Given that super-statists tend to imbue the state with many of the properties and responsibilities theists invest in a god, is it even meaningful to call them atheists? A guy who worships a rock as a god is as much a theist as a guy who worships an invisible, transcendent entity; shouldn't the guy who worships a government or ideology be?

  • Tony||

    Nobody worships the government.

    However, a good case could be made that you guys worship, or at least fetishize, the market.

  • ant1sthenes||

    Nobody worships the government.

    No, you just see it as a powerful abstract authority that
    * dictates and enforces a supreme code of justice
    * is responsible for endowing human beings with rights
    * materially provides the necessities of life for its people
    * can or must see everywhere at all times to observe and punish wickedness
    * establishes and legitimizes the authority of human leaders
    * eradicates its peoples' enemies from the skies with cleansing fire
    * is entitled to regulate all aspects of human behavior in the name of an ever-changing standard of morality defined by its servants

    You believe this entity and its servants requires the regular sacrifice of material resources in proportion to the wealth each of its followers acquires, on the premise that this entity's intervention and providence was chiefly responsible for their good fortune.

    Despite all evidence to the contrary, you believe this entity is not only good-natured and just, but that it is effective at realizing its good intentions.

    And you are entirely comfortable this entity's servants running schools for children where the principles above are imparted, and which feature a ritualized profession of loyalty and praise for that entity, except insofar as the ritual's words contains the lamentable suggestion that there is another more powerful such entity beyond and above it.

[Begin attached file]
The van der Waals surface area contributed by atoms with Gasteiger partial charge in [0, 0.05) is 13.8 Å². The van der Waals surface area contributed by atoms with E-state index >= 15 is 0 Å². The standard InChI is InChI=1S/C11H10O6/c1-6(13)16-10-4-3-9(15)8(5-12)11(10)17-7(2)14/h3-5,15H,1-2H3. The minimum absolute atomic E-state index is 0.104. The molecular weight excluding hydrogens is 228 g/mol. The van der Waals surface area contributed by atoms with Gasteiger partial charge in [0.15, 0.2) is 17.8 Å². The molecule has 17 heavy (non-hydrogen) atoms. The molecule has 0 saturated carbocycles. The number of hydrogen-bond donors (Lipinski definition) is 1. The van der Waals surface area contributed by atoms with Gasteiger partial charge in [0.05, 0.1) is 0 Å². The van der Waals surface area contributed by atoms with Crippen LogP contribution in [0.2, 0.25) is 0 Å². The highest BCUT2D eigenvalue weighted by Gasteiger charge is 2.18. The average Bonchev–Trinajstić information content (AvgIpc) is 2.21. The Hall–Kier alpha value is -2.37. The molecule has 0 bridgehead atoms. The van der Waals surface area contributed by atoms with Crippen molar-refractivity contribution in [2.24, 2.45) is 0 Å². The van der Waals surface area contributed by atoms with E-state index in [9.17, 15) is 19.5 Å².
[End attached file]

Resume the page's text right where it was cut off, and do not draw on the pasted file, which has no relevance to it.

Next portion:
This is entirely unlike God-worship, it is plain for all to see.

  • lafe.long||

    *Extremely* well done.

  • ant1sthenes||

    Forgot to mention that, unlike a God, your favored entity is generally anthropomorphized in pop culture as a stern, elderly, long-bearded white man.

  • Ron Bailey||

    TRHSMV: I agree. But to paraphrase Rumsfeld: "You go to court with the case you have - not the case you might wish you have."

  • Eduard van Haalen||

    But this is a battle between two versions of the pledge - neither side is saying abolish it.

    Unless you peel back the pledge in suit after suit - with the neo-Confederates removing "indivisible," the Sioux removing "one nation," the monarchists removing "Republic," etc., until there's no words left.

  • Eduard van Haalen||

    Except the word "I" - a good libertarian pledge!

  • Ron Bailey||

    EvH: See my 1:43 post above.

  • Eduard van Haalen||

    I'm inclined to agree, but I don't see how it's connected to the present suit.

  • Rasilio||

    Hey I live in Massachusetts, I wonder if some lawyer would sue on my behalf to prevent it from being used in schools at all

  • Tony||

    That is an extra good reason to reject it.

  • Zeb||